There is growing pushback from parents and advocates in British Columbia’s autism community over planned changes to funding supports.
B.C.’s NDP government announced the plan Wednesday, which will phase out direct funding to families of children with autism by 2025, and replace it with a new centralized service hub model.
“It’s devastating, it’s absolutely devastating,” Roxxane Black told Global News.
Black learned her son Reid was on the autism spectrum at age two. He’s now 19, and while he is mostly non-verbal, he’s developed into a happy young adult with his own interests and skills.
Black credited that progress in large part to the supports she was able to access with direct provincial funding, beginning with up to 40 hours per week of behavioural intervention treatment as a young boy.
Under the existing program, families with children under the age of six are eligible for $22,000 in funding per year, dropping to $6,000 per year ages six and up.
Black said parents are able to develop a more tailored approach and to stretch that money much further by managing their own kids’ treatment.
“I managed it, I staffed it, I did the payroll, I did the scheduling, I managed his therapy treatment protocol,” she said.
“Now the government is going to take it over and it’s going to go to agencies. That 40 hours a week I managed to squeak out of getting treatment for my son — he may get five hours now out of an agency.”
The province insists the new hub model, details of which have yet to be released, will provide easier access to resources for all children with special needs.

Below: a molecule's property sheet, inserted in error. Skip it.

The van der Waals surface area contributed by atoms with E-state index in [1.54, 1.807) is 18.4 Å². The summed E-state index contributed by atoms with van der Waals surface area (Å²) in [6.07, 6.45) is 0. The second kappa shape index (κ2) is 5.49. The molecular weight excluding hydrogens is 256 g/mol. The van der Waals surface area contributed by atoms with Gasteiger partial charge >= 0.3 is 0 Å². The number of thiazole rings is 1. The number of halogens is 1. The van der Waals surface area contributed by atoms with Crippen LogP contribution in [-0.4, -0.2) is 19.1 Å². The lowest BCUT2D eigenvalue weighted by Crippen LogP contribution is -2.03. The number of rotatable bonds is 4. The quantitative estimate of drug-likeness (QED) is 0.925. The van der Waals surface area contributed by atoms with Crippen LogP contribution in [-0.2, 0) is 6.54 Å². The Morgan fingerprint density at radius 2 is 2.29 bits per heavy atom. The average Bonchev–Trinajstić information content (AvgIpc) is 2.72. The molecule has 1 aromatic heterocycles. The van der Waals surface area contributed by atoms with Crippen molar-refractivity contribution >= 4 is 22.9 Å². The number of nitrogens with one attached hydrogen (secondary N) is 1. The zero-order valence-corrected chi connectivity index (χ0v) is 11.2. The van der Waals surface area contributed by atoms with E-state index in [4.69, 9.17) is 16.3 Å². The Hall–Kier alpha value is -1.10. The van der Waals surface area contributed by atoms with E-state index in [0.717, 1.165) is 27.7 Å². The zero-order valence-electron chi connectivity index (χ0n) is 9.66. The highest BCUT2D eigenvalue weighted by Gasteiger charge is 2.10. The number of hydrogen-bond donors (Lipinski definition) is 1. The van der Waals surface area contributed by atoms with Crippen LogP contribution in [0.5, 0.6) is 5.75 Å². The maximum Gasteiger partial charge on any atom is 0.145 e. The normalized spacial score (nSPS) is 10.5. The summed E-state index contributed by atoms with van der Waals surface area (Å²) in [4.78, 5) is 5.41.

“These hubs will be one-stop service centres run by community provider where families have access to a range of professionals without the need for a referral or a diagnosis,” Minister of Children and Family Development Mitzi Dean said.
“Their children will still get services. The hub model is very inclusive for children with various diagnoses, not just autism.”
But advocates don’t believe the system will provide more support, and will instead pit parents of children with special needs against one another in a competition for resources.
Autism BC board president Kaye Banez said many parents were seeing success under the current model.
“Many families are able to customized and put together a great plan for their children, and they are thriving,” she said.
“That will be gone by 2025, and the relationships built with great practitioners and all the resources they’re having, a good combination, will be gone.”
Banez said aside from a single meeting with Dean, her group was not consulted about the changes.
As a result, advocates have been left with major questions including what “needs-based” actually means, who will determine what supports are available, whether there will be limits on what families can access, and what happens if a child needs more.
“We need to have choices and we need to have options,” she said. “Autism is such a complex diagnosis. Every child is different.”
Black’s son, Reid, has aged out of government support, but she said she feels the need to fight for parents that come after her, as the parents who came before her did.
She said she fears for the mental health of parents who are already struggling to care for their kids with the current funding.
“Even with funding and treatment, there are a lot of struggles. Moms that are mostly the caretakers at home struggle with anxiety and depression and can’t have full careers because they’re too busy looking after their kids,” she said.
“People have talked to me about these things (and said), ‘Roxy, I’ve thought about suicide, I’ve thought about putting my kid in the car and driving off that cliff.’ These are the conversations I have with parents. It’s heartbreaking.”
As for whether the changes will be accepted quietly by families, Black had one message for the provincial government.
“We’re coming after you,” she said. “This is not going to happen.”